Saturday Feb 28, 2009

Experiments with a Solar-powered Sun SPOT

Environmental monitoring is proving to be a popular application for Sun SPOTs (see here, here and here). This and other similar applications require a Sun SPOT device to operate for long periods (months) using a combination of renewable energy sources (e.g. a solar panel) and duty cycling -- having the device wake up only occasionally to record and/or transmit sensor readings and sleeping for the most part.

A few months ago, I conducted an experiment that collected sensor readings from a solar-powered SPOT into a mySQL database for almost four weeks. A write-up describing the results is now available as a Sun Labs Technical Report and featured in this week's spotlight on the Labs' home page.

This experiment helped us uncover and fix several issues that caused disruptions in data collection -- the occasional inability of the device to enter deep sleep, the resulting clock reset due to premature battery exhaustion, and loss of connectivity to the database after long periods of inactivity. The report offers important lessons in the design of sensor data collection frameworks and lists both recommended best practices and potential pitfalls to avoid.

As I type this, another Solar-powered SPOT running a new version of our software has been collecting and reporting sensor readings. It has already been up for more than two weeks without any of the disruptions we saw previously leading me to believe that the fixes we incorporated in response to lessons learnt are working well. Watch this space for a follow-on post describing the latest experiment.

Saturday Mar 31, 2007

Program the World: Sun SPOTs available for purchase!

Ever wondered what might be next in the ongoing evolution of computing devices from mainframes to workstations to laptops to smart phones? Did you know that the introduction of network-enabled phones more than doubled the number of computing devices connected to the World Wide Web?

This trend towards smaller and simpler is likely to continue and the next wave of computing devices is expected to bring about another dramatic increase in the size of the Web. Several research labs, both industrial and academic, have been studying tiny, battery-powered, wireless devices with the ability to autonomically sense and respond to their environments. Potential applications for these "wireless sensor devices" range from environmental monitoring to asset tracking to proactive healthcare to intelligent agriculture to ... well ... pretty much anything you can imagine!

At Sun Labs, our research team has created a small, wireless, battery-powered device, called a Sun SPOT (Small programmable Object Technology) that provides a versatile, Java technology-based platform for developing embedded applications. Each Sun SPOT is equipped with a 32-bit ARM processor and an IEEE 802.15.4 radio. Stackable boards include application-specific sensors and actuators such as accelerometers, light detectors, temperature sensors, LEDs, push buttons and general I/O pins. These devices can be duty cycled to run for months on a single charge of their rechargeable battery. Sun SPOTs have the ability to self-organize into self-healing, multi-hop network topologies and they can be reprogrammed over-the-air (securely, of course).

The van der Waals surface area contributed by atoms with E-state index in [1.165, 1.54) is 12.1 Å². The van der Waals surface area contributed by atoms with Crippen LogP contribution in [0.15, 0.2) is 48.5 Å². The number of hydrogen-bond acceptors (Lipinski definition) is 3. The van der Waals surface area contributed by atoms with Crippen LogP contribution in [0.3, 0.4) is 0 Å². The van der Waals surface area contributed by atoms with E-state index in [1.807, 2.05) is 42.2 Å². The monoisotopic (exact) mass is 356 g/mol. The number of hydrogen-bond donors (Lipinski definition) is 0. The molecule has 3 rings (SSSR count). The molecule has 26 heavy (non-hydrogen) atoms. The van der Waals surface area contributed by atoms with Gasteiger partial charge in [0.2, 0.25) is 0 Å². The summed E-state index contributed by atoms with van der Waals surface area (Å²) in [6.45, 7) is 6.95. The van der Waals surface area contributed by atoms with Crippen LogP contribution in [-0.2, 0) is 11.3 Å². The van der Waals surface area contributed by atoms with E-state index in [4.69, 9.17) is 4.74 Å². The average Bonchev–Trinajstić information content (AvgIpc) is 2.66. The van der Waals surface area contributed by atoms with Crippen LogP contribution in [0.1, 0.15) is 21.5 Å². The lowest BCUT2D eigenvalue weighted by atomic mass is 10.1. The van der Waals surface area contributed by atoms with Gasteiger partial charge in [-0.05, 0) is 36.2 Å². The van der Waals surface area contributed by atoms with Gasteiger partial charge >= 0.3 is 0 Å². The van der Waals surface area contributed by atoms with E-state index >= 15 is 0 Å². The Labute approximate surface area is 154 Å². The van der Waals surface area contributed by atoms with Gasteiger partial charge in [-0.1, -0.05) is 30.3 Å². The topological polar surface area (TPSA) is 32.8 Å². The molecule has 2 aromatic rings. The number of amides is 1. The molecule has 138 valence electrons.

Sun spotsSun SPOT device
Sunspot: Hot!Sun SPOT: Cool!

Over the last few months, Sun SPOTs have been used in several university courses -- at the Art Center College of Design (e.g., in their flocking blimps), North Carolina State University, and the University of Essex --- and have earned some very positive reviews (e.g. here and here). Other high-profile projects using Sun SPOTs have covered the gamut of applications from the expected (asset tracking/monitoring, proactive healthcare) to the unexpected (innovative art exhibits) and that is precisely the point. With current state-of-the-art, developing applications for most other embedded devices is a tedious chore -- often involving learning unfamiliar languages/tools with little or no debugging support. By supporting application development and debugging via standard IDEs such as Netbeans, our platform opens up the exciting world of embedded programming to a much broader class of developers.

After several delays (caused by legal/administrative items and some other issues that we, as researchers, don't normally have to deal with :-)), the Sun SPOTs are finally available for purchase within the US. Click here to buy a kit and check out our official web site to learn more.

Today, there are over a billion Java-enabled mobile phones world-wide but it all started out almost ten years ago as a small Sun Labs project exploring Java virtual machines for the Palm PDA. Who knows what exciting developments lie ahead for Project Sun SPOT. Join us and we'll find out together.

Program the World!

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Vipul Gupta

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